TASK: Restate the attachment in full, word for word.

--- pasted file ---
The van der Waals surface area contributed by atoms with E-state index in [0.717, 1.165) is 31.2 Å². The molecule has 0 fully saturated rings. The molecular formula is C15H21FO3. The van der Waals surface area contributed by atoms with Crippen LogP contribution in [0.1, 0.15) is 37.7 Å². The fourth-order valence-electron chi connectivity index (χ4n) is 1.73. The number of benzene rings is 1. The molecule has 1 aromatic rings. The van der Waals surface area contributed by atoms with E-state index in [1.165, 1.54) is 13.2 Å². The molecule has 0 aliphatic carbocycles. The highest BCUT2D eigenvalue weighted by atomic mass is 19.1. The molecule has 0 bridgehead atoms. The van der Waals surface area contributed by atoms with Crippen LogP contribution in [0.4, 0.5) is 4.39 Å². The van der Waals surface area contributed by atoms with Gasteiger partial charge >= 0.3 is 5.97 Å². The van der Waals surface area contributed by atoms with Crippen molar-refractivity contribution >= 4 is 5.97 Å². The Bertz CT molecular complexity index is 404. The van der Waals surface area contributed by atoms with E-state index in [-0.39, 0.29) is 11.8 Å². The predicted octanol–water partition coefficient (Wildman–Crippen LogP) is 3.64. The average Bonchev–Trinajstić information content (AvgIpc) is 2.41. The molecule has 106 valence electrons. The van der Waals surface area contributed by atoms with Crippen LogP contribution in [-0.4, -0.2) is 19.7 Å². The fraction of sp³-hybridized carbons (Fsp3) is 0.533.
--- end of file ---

The van der Waals surface area contributed by atoms with E-state index in [0.717, 1.165) is 31.2 Å². The molecule has 0 fully saturated rings. The molecular formula is C15H21FO3. The van der Waals surface area contributed by atoms with Crippen LogP contribution in [0.1, 0.15) is 37.7 Å². The fourth-order valence-electron chi connectivity index (χ4n) is 1.73. The number of benzene rings is 1. The molecule has 1 aromatic rings. The van der Waals surface area contributed by atoms with E-state index in [1.165, 1.54) is 13.2 Å². The molecule has 0 aliphatic carbocycles. The highest BCUT2D eigenvalue weighted by atomic mass is 19.1. The molecule has 0 bridgehead atoms. The van der Waals surface area contributed by atoms with Crippen LogP contribution in [0.4, 0.5) is 4.39 Å². The van der Waals surface area contributed by atoms with Gasteiger partial charge >= 0.3 is 5.97 Å². The van der Waals surface area contributed by atoms with Crippen molar-refractivity contribution >= 4 is 5.97 Å². The Bertz CT molecular complexity index is 404. The van der Waals surface area contributed by atoms with E-state index in [-0.39, 0.29) is 11.8 Å². The predicted octanol–water partition coefficient (Wildman–Crippen LogP) is 3.64. The average Bonchev–Trinajstić information content (AvgIpc) is 2.41. The molecule has 106 valence electrons. The van der Waals surface area contributed by atoms with Crippen LogP contribution in [-0.4, -0.2) is 19.7 Å². The fraction of sp³-hybridized carbons (Fsp3) is 0.533.